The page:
Citigroup as Perpetual ‘Victim’ of Fraud: Shades of Parmalat in Oceanografia

By Pam Martens: March 6, 2014

Under the Sarbanes-Oxley Act, publicly traded companies like Citigroup must certify in their filings with the Securities and Exchange Commission that they have adequate internal controls over their financial reporting. Notwithstanding Citgroup’s regular certifications to the SEC that its controls are adequate, we’ve been reading for years now how it claims to be a “victim” of fraud or the “victim” of a wayward employee’s misdeeds.

The latest victimhood to hit Citigroup involves a Mexican oil services firm called Oceanografia. Citigroup’s Mexican banking unit, Banamex, lent $585 million to Oceanografia on the basis of accounts receivables it was to collect on contracts. Citigroup now says it has discovered it is a victim of fraud in that only $185 million of those accounts receivables actually exist at Oceanografia.

Despite all those assurances that it has proper controls for its financial reporting, it had to file revisions with the SEC recently, restating its 4th quarter 2013 and full year earnings downward by a pre-tax $360 million as a result of the mess at Oceanografia.

Citigroup has previously been charged with creating off balance sheet structures to hide the debt of large U.S. firms such as Enron. It has been allowed to pay millions to regulatory bodies and billions to private plaintiffs to settle the charges without an admission of guilt and avoided airing its dirty linen in an open courtroom where the public might get a glimpse of some disinfecting sunshine.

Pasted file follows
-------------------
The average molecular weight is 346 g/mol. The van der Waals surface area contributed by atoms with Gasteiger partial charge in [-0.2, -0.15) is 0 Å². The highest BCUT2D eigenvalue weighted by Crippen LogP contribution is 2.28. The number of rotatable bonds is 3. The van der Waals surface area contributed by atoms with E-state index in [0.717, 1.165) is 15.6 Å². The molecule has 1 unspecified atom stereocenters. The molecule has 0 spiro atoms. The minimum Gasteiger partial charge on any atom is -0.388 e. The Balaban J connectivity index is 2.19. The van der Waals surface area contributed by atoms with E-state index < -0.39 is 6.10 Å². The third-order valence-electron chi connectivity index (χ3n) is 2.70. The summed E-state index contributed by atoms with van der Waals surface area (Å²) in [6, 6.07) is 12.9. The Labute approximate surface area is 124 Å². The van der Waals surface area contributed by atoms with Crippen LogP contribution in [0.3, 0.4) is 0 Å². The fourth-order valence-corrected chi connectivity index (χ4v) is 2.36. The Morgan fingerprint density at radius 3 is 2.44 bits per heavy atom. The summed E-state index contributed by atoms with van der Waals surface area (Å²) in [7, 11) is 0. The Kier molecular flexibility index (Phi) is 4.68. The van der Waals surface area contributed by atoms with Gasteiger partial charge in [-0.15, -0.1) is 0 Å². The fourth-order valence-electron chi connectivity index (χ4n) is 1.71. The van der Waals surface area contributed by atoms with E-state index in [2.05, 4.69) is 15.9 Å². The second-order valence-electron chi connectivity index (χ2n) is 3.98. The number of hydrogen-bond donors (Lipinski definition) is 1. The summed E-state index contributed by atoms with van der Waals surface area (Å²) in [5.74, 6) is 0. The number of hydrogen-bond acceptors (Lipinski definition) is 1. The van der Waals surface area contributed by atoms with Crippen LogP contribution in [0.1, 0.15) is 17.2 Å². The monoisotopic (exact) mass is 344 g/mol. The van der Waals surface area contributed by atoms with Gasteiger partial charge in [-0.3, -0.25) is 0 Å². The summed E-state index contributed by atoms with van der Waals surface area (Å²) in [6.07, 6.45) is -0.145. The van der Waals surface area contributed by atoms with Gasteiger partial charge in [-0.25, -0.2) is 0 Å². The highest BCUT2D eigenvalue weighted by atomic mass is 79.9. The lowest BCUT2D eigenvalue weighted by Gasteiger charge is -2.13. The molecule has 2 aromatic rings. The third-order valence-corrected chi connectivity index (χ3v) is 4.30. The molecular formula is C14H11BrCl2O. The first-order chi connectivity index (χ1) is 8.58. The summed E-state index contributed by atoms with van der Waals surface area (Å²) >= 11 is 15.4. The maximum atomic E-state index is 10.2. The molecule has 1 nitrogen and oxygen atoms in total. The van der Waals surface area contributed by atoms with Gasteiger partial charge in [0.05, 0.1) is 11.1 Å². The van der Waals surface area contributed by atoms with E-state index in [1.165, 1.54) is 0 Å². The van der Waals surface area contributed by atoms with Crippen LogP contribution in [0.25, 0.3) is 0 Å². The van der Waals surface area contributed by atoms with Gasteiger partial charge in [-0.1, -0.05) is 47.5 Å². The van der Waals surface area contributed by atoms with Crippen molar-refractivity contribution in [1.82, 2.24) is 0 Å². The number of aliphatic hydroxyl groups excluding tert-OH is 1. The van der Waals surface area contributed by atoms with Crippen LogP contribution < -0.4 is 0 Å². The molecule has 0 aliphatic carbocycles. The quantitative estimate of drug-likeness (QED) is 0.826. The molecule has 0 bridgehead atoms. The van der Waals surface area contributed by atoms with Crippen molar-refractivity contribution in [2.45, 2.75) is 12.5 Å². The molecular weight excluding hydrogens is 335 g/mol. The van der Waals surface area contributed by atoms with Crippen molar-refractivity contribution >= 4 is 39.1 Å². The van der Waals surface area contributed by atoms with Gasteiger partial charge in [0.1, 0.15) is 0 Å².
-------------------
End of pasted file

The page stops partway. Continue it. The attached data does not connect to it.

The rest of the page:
In 2004, Enrico Bondi, the administrator of the bankrupt Italian dairy giant, Parmalat, sued Citigroup in a New Jersey court.  Bondi alleged in court documents that Citigroup committed fraud in its dealings with Parmalat, made negligent misrepresentations and diverted corporate assets, had been unjustly enriched, participated in civil and RICO conspiracies, and had failed to disclose Parmalat’s deepening insolvency to the detriment of other creditors and investors.

Citigroup named one of its Parmalat structures Buconero, Italian for “black hole.” Another structure Citigroup set up for Parmalat sold commercial paper, backed by what turned out to be fake invoices, to U.S. money market funds. Citigroup contends it was “the victim” in all matters.

The Judge in charge of the case, Jonathan Harris, effectively gutted Bondi’s case against Citigroup. He dismissed all of Bondi’s contract and tort claims except for the claim that Citigroup aided and abetted the looting of corporate assets by Parmalat insiders.

Citigroup’s go-to guys for fraud claims against it, the law firm of Paul, Weiss, Rifkind, Wharton & Garrison, not only defeated Bondi’s claims but won a countersuit in a jury trial that awarded Citigroup $364 million.

Back in 2004, a gutsy reporter for Securities Week, Dave Serchuk, reported that Citigroup had bundled essentially worthless Parmalat debt into commercial paper and sold it to money market funds in the U.S.